Richard sits in with Marcia MacMillan to have a look at the weekend’s new movies, the true-to-life thrills of “Deepwater Horizon,” Tim Burton’s X-Men-esque “Miss Peregrine’s Home For Peculiar Children,” the thriller “Imperium” and the ripped-from-the-headlines documentary “The Lovers and the Despot.”
It can take some doing, but once you get past the idea of Harry Potter as a white supremacist “Imperium” is an enjoyable potboiler.
Daniel Radcliffe plays FBI agent Nate Foster, a principled young man with an uncanny resemblance to Harry Potter, whose empathy and idealism attract the attention of his FBI superior Angela Zamparo (Toni Collette). She recruits him to
shave his hair down to the stubble and go deep undercover to take down a radical white nationalist group planning to build a dirty bomb. Inexperienced but focussed, he pilots his way through the ranks of racists, including the Ayran Brotherhood, right wing radio host Dallas Wolf (Tracy Letts) and wealthy extremist Gerry Conway (“True Blood’s” Sam Trammell). Fully embedded, he finds the tricky balance between maintaining his personal beliefs without blowing his cover.
Based on real events “Imperium” is a standard undercover drama with a few standout performances. Radcliffe is very good at portraying Nate’s calm-under-pressure demeanour, while imparting a sense of urgency into the character. On the other end of the scale is Trammell who quietly plays his racist as an everyday family man who has allowed hate to infect his soul. As a provocative radio host Tracy Letts hands in another interesting performance, one that suggests that for some, money is more important than principles, no matter how skewed they may be.
“Imperium” contains some provocative and offensive images—the mere sight of Harry Potter shouting racial epithets will be enough to upset many a viewer—but the underlying story of racial intolerance doesn’t add much to the conversation. Instead of exploring the psychopathology of hatred and anti-Semitism in the United States it is content to play as a thriller and little else. As such it’s good, if not quite edge-of-your-seat stuff, but it could have been much more.
The first five-hankie film of the year, “The Fault in Our stars” is an adolescent “Love Story.” Based on John Green’s young adult novel about two teenagers who fall in love after meeting in a cancer support group, it’s a tearjerker that has been making teenage girls spout tears like water shooting from fire hydrants since its release in 2012.
“Divergent” star Shailene Woodley plays Hazel Grace Lancaster, a sixteen-year-old first diagnosed with cancer when she was thirteen. An experimental treatment has given her some semblance of a normal life, but the cancer is now in her lungs and she relies on a portable oxygen tank to keep her alive. “My lungs suck at being lungs,” she says, “but theoretically they should work for a while.”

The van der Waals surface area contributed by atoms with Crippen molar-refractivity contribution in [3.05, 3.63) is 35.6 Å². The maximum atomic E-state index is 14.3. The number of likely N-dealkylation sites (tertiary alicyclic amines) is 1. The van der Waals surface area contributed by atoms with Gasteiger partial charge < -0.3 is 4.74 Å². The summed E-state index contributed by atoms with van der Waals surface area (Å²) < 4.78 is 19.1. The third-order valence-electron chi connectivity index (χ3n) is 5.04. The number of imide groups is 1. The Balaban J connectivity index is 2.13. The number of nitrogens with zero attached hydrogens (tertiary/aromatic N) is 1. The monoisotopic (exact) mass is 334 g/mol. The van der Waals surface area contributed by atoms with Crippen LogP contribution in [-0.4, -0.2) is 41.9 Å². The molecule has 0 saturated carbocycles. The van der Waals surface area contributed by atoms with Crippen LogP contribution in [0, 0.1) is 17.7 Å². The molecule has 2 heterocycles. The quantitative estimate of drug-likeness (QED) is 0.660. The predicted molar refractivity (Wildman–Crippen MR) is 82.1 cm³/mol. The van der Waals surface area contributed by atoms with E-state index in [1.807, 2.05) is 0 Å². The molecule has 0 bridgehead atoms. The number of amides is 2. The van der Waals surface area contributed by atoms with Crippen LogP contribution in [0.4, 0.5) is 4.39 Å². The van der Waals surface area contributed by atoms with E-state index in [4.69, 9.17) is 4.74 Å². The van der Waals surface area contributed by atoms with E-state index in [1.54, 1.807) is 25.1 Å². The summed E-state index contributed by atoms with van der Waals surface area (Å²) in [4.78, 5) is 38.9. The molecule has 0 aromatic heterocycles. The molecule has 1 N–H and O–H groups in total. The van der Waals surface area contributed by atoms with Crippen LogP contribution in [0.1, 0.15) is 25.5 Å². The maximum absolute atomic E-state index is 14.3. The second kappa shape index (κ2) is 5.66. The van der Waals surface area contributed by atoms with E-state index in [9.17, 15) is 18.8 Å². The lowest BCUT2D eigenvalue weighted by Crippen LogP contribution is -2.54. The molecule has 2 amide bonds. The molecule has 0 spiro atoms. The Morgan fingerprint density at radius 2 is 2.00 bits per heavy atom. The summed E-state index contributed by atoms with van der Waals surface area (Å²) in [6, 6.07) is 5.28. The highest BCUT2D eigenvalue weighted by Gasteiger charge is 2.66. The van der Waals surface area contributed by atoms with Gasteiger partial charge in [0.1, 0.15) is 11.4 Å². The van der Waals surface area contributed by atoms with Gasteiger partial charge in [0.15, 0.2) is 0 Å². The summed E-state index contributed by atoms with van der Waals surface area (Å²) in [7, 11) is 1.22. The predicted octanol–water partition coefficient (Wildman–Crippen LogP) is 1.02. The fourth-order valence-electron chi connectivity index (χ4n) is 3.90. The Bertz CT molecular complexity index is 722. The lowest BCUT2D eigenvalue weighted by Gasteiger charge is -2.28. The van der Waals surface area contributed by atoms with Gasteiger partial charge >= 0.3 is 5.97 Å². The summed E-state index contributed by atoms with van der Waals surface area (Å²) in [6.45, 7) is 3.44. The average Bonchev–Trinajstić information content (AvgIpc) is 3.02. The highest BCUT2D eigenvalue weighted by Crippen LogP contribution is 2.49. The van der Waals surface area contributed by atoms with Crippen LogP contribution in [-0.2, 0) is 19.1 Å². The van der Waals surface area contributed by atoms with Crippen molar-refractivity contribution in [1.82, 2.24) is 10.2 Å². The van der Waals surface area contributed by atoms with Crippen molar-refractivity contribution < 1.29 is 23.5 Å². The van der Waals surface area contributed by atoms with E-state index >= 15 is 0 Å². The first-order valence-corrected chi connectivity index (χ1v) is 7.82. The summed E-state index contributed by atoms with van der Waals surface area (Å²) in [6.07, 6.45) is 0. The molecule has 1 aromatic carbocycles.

Fearing that the young girl is spending far too much time alone compulsively reading a cancer memoir called An Imperial Affliction, her parents Frannie and Michael (Laura Dern, Sam Trammell), push her towards a support group for kids with cancer at a local church.
There she meets Augustus Waters (Ansel Elgort), a handsome eighteen-year-old former athlete who lost a leg to osteosarcoma. He falls for her but she keeps him in the friend zone in an attempt to protect him from what she sees as an unhappy ending to their potential romance. “I’m a grenade,” she says, “and one day I’m going to explode and obliterate everything in my wake and it is my responsibility to minimize the causalities.”
It sounds like it has all the elements of a major summer bummer, but despite being set in what Hazel calls the “Republic of Cancervania,” it avoids the maudlin. Instead the story is told with acerbic wit, filtered through the life experiences of characters who have rarely known a healthy day. In the film’s opening minutes Hazel says she doesn’t live in a world where “nothing is so messed up it can’t be fixed by a Peter Gabriel song,” suggesting that there won’t be any easy answers offered up here.
Spearheading the uniformly excellent cast is Woodley who strays into Jennifer Lawrence territory here. Her Hazel is a realist, with a fatalistic streak, but still a teen and Woodley finds a balance between those aspects of Hazel’s life and personality in a remarkably complex but natural performance. She’s wry, calling herself the “Keith Richard of cancer kids” while inventorying her daily intake of drugs. But she’s also wise beyond her years. On her parent’s struggle she says, “The only thing worse than biting it from cancer,” she says “is having a kid bite it from cancer.”
As a terminally ill girl who lets down walls to let love into her life Woodley drips with charisma. Her performance—with capable assistance from Elgort and Dern—brings genuine emotion to scenes that might have gone the way of over-the-top sentimentality or cliché.
It’s true that some of the dialogue is overwritten—these are the most articulate teens on film since Juno—and the second half succumbs to a hint of emotional manipulation, but it works.
My biggest complaint about the whole experience was being splashed by the tears of my fellow moviegoers. Bring a towel.